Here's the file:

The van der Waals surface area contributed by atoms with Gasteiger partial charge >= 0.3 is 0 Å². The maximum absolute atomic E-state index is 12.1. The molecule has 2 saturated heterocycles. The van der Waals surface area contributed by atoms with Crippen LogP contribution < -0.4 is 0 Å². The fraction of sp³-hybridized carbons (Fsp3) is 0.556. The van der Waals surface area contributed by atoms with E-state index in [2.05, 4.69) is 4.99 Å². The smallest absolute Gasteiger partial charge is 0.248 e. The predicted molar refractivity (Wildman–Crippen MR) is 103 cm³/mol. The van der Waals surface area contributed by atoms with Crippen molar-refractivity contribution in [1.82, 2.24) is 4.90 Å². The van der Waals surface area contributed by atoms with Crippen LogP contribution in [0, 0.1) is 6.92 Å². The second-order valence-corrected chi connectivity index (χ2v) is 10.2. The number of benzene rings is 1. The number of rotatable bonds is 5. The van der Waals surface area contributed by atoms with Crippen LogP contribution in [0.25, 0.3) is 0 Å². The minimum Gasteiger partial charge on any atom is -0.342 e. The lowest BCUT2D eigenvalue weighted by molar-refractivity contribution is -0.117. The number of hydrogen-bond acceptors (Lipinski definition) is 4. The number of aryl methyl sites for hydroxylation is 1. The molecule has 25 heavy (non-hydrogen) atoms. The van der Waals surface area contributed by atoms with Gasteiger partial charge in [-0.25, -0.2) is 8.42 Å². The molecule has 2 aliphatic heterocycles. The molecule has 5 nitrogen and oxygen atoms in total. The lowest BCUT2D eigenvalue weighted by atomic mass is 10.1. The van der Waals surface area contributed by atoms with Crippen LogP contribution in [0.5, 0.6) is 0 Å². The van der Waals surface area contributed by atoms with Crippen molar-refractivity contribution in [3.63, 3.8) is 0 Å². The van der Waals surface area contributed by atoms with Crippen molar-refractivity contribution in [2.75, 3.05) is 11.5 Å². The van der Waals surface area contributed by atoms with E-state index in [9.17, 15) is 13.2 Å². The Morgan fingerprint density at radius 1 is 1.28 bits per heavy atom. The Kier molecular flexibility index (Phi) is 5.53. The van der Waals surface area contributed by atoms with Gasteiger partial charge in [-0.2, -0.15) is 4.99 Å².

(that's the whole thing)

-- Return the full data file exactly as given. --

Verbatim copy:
The van der Waals surface area contributed by atoms with Gasteiger partial charge >= 0.3 is 0 Å². The maximum absolute atomic E-state index is 12.1. The molecule has 2 saturated heterocycles. The van der Waals surface area contributed by atoms with Crippen LogP contribution < -0.4 is 0 Å². The fraction of sp³-hybridized carbons (Fsp3) is 0.556. The van der Waals surface area contributed by atoms with E-state index in [2.05, 4.69) is 4.99 Å². The smallest absolute Gasteiger partial charge is 0.248 e. The predicted molar refractivity (Wildman–Crippen MR) is 103 cm³/mol. The van der Waals surface area contributed by atoms with Crippen molar-refractivity contribution in [1.82, 2.24) is 4.90 Å². The van der Waals surface area contributed by atoms with Crippen LogP contribution in [0, 0.1) is 6.92 Å². The second-order valence-corrected chi connectivity index (χ2v) is 10.2. The number of benzene rings is 1. The number of rotatable bonds is 5. The van der Waals surface area contributed by atoms with Crippen LogP contribution in [0.25, 0.3) is 0 Å². The minimum Gasteiger partial charge on any atom is -0.342 e. The lowest BCUT2D eigenvalue weighted by molar-refractivity contribution is -0.117. The number of hydrogen-bond acceptors (Lipinski definition) is 4. The number of aryl methyl sites for hydroxylation is 1. The molecule has 25 heavy (non-hydrogen) atoms. The van der Waals surface area contributed by atoms with Gasteiger partial charge in [-0.25, -0.2) is 8.42 Å². The molecule has 2 aliphatic heterocycles. The molecule has 5 nitrogen and oxygen atoms in total. The lowest BCUT2D eigenvalue weighted by atomic mass is 10.1. The van der Waals surface area contributed by atoms with Crippen LogP contribution in [0.5, 0.6) is 0 Å². The van der Waals surface area contributed by atoms with Crippen molar-refractivity contribution in [3.63, 3.8) is 0 Å². The van der Waals surface area contributed by atoms with Crippen molar-refractivity contribution in [2.75, 3.05) is 11.5 Å². The van der Waals surface area contributed by atoms with E-state index in [9.17, 15) is 13.2 Å². The Morgan fingerprint density at radius 1 is 1.28 bits per heavy atom. The Kier molecular flexibility index (Phi) is 5.53. The van der Waals surface area contributed by atoms with Gasteiger partial charge in [-0.2, -0.15) is 4.99 Å².